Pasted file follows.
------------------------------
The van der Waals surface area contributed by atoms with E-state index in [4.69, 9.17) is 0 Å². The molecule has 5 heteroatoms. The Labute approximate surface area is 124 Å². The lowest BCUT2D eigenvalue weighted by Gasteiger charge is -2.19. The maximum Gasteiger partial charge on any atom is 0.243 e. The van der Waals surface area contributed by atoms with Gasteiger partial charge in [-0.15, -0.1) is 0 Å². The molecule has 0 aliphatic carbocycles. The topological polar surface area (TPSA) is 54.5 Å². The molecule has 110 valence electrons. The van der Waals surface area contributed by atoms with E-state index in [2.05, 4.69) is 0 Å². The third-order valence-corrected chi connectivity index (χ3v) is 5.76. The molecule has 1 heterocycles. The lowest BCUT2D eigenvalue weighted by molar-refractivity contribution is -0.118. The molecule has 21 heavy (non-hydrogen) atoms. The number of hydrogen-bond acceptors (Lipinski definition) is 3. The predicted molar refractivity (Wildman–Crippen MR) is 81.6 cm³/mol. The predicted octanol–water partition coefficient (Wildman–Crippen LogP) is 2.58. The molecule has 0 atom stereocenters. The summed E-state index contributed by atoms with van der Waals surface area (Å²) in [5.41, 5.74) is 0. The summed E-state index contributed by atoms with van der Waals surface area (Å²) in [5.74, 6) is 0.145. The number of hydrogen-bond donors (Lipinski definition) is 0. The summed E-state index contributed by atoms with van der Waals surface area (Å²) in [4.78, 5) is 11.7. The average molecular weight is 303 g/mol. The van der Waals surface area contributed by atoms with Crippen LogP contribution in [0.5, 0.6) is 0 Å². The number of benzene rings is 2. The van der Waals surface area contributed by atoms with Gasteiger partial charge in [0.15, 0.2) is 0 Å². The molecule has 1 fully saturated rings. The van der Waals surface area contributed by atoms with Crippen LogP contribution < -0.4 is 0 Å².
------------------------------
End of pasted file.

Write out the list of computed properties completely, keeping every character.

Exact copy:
The van der Waals surface area contributed by atoms with E-state index in [4.69, 9.17) is 0 Å². The molecule has 5 heteroatoms. The Labute approximate surface area is 124 Å². The lowest BCUT2D eigenvalue weighted by Gasteiger charge is -2.19. The maximum Gasteiger partial charge on any atom is 0.243 e. The van der Waals surface area contributed by atoms with Gasteiger partial charge in [-0.15, -0.1) is 0 Å². The molecule has 0 aliphatic carbocycles. The topological polar surface area (TPSA) is 54.5 Å². The molecule has 110 valence electrons. The van der Waals surface area contributed by atoms with E-state index in [2.05, 4.69) is 0 Å². The third-order valence-corrected chi connectivity index (χ3v) is 5.76. The molecule has 1 heterocycles. The lowest BCUT2D eigenvalue weighted by molar-refractivity contribution is -0.118. The molecule has 21 heavy (non-hydrogen) atoms. The number of hydrogen-bond acceptors (Lipinski definition) is 3. The predicted molar refractivity (Wildman–Crippen MR) is 81.6 cm³/mol. The predicted octanol–water partition coefficient (Wildman–Crippen LogP) is 2.58. The molecule has 0 atom stereocenters. The summed E-state index contributed by atoms with van der Waals surface area (Å²) in [5.41, 5.74) is 0. The summed E-state index contributed by atoms with van der Waals surface area (Å²) in [5.74, 6) is 0.145. The number of hydrogen-bond donors (Lipinski definition) is 0. The summed E-state index contributed by atoms with van der Waals surface area (Å²) in [4.78, 5) is 11.7. The average molecular weight is 303 g/mol. The van der Waals surface area contributed by atoms with Crippen LogP contribution in [0.5, 0.6) is 0 Å². The number of benzene rings is 2. The van der Waals surface area contributed by atoms with Gasteiger partial charge in [0.15, 0.2) is 0 Å². The molecule has 1 fully saturated rings. The van der Waals surface area contributed by atoms with Crippen LogP contribution < -0.4 is 0 Å².